AL's Deli - San Francisco, Mission

Offshoot of Al’s Place in the Mission, Mediterranean focused casual menu. Bright and cheery space on Guerrero and 18th.
I only had the Smokey Brisket Sandwich, take out. Came in a pita with a lot of veggies and some egg salad (?).
The good: I hunted a piece of brisket out of the mass of vegetables to try on its own and the flavor was great, tender and smoky, excellent flavor.
The bad: The amount of brisket was miniscule, like 2 small pieces. Although the veggies were great, super fresh and some nice pickling, there was waayy too much going on and you mostly tasted veggies and egg salad. Also the sandwich is pretty small for $14. They add on a healthy SF mandate and also charge “packaging” fee of $1.00 for take out orders [which I assume was for the paper wrap the sandwich came in because there was no other packaging to speak of]. So with tip I’m $19 all in for a sandwich that left me hungry and craving more brisket.
They have a 1 Lb. brisket plate for $27 that I would get next time should I ever make it back.


Packaging? is that a new thing in SF?

I am only aware of restaurants charging for takeout boxes beyond a certain number. Never heard of places charging for packaging, especially for a piece of paper wrap. This is ridiculous.

There is a lot of room somewhere between a “skimpy on meat” sandwich and a one pound meat plate. The pricing between the two seems out of sync, too much for essentially a vegetable salad sandwich and, in comparison, too little for the paleo plate. They need a solid, meaty sandwich to sell around $14-15, frills a la carte and extra.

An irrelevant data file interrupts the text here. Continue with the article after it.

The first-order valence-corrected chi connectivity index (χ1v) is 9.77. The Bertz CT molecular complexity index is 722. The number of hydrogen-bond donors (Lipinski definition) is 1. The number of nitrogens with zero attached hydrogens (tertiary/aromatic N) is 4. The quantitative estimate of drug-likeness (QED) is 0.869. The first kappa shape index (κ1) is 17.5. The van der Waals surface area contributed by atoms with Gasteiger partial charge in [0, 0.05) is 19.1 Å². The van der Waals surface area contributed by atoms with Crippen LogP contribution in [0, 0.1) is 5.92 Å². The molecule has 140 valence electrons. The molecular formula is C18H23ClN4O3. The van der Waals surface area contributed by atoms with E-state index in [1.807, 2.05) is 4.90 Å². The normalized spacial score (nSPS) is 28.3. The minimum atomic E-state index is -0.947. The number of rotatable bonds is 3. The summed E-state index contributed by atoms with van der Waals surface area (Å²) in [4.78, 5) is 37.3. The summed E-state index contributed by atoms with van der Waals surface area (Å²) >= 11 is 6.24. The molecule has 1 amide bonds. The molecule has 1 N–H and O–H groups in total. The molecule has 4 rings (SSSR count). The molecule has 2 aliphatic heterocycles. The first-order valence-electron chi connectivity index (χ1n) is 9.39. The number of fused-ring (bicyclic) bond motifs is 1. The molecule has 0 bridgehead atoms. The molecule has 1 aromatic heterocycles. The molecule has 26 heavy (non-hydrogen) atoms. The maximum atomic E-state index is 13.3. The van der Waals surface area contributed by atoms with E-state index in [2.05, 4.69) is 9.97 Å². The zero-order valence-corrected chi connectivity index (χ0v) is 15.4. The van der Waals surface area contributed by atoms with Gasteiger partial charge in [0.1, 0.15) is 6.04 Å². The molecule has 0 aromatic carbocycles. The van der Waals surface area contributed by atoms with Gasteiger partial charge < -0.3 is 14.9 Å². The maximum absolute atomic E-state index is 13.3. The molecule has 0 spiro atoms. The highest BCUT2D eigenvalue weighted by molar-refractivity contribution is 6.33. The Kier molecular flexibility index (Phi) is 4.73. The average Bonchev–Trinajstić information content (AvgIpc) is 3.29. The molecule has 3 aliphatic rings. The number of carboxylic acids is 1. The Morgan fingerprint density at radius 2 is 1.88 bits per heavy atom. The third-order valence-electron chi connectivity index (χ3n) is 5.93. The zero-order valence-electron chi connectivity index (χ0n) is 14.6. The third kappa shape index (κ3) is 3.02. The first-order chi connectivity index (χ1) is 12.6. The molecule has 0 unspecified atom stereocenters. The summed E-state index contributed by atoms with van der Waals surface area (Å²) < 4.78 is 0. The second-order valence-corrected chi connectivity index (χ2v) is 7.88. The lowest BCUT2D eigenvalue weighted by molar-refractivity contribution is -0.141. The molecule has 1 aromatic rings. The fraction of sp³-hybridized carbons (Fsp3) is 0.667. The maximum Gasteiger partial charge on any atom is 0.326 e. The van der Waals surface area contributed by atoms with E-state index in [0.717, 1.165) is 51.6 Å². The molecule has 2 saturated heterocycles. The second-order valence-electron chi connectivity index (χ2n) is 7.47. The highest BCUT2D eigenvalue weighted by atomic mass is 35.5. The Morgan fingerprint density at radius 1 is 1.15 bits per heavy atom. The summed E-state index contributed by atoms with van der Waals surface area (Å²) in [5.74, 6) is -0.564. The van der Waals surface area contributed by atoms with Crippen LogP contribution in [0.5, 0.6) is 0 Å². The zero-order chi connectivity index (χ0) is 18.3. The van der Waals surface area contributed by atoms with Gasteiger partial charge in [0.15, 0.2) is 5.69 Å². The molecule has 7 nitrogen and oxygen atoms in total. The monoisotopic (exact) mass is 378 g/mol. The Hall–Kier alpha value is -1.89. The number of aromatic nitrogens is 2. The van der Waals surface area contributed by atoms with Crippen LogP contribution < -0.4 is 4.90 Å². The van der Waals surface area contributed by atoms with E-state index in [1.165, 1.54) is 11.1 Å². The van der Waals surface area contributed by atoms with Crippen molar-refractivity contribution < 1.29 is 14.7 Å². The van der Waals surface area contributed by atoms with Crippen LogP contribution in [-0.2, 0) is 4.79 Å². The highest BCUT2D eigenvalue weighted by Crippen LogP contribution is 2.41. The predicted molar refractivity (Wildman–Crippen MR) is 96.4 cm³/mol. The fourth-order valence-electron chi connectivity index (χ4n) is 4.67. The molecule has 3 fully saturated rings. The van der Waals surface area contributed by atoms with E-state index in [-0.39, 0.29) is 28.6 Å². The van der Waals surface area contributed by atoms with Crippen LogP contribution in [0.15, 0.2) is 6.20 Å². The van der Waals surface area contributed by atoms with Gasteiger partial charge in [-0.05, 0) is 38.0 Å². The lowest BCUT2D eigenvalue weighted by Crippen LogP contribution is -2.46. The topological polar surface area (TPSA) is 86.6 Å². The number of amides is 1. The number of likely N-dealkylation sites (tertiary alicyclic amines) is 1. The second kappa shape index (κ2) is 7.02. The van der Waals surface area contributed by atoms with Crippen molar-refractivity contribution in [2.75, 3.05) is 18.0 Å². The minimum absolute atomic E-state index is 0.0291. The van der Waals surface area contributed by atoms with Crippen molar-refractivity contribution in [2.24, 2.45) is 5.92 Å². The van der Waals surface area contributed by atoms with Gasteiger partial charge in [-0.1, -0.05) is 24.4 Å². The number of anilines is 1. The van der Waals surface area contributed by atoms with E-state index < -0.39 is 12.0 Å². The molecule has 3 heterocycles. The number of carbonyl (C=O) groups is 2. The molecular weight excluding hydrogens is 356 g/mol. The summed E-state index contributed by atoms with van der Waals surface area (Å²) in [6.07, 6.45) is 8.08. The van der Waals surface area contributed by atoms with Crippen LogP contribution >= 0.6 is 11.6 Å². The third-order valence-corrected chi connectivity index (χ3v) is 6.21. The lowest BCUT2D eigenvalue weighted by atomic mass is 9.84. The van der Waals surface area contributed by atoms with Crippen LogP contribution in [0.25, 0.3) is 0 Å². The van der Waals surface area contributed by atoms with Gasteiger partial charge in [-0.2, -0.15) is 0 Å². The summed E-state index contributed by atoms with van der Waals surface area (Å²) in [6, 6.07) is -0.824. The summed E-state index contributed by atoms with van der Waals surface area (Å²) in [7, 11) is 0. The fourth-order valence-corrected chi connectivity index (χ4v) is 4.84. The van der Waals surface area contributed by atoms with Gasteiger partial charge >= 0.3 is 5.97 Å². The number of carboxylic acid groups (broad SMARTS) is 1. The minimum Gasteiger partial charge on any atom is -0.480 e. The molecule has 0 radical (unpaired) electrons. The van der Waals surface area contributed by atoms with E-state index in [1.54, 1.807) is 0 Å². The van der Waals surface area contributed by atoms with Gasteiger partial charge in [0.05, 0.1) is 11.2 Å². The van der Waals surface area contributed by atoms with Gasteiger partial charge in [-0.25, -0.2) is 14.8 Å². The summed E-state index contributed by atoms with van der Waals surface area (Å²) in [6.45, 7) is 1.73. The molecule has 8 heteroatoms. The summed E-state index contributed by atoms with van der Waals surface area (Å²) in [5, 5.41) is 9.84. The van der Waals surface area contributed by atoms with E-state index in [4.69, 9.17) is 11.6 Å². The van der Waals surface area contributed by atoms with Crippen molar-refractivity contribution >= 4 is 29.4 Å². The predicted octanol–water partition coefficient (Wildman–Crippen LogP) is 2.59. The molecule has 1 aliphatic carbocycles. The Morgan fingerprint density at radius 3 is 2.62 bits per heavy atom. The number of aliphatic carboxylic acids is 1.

Yeah I wouldn’t have mentioned it if it didn’t seem so absurd - they didn’t even give me a cheap plastic bag for 10 cents. Now that I read the description I see that is was supposed to have French fries in the sandwich but did not. Maybe that would have helped with the heft.
Honestly the brisket was quite good and the veggies were exceptionally fresh and vibrant, but I’m going to wait for someone else to try the brisket plate and report back before I return. I know I should be jaded by $14 sandwiches after living in SF so long but yesterday I had an excellent $16 katsu sandwich at Stonemill Matcha and no SF Healthy or package charge and I was still full by dinner time.

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Exactly, it tasted like a vegetable salad sandwich [albeit a good one] with brisket as one of the ingredients, rather than a “smoky brisket sandwich”

Why did you tip on a takeout order? Is that expected now?

I hate tipping culture and especially its tendency to expand into all kinds of different, previously untipped realms, but in general you should tip a bit on takeout at places where the front-of-house staff had to expend time and energy in putting your takeout order together. If my $50 order of three entrees and an appetizer means that someone (whose primary job responsibilities involve helping tipping customers at tables in some fashion) had to assemble a bunch of takeout containers, make sure I have some cutlery/napkins/dipping sauces etc., and pack a bunch of different items together sensibly so they don’t get squished, I think it makes sense to toss that guy at least a couple of bucks.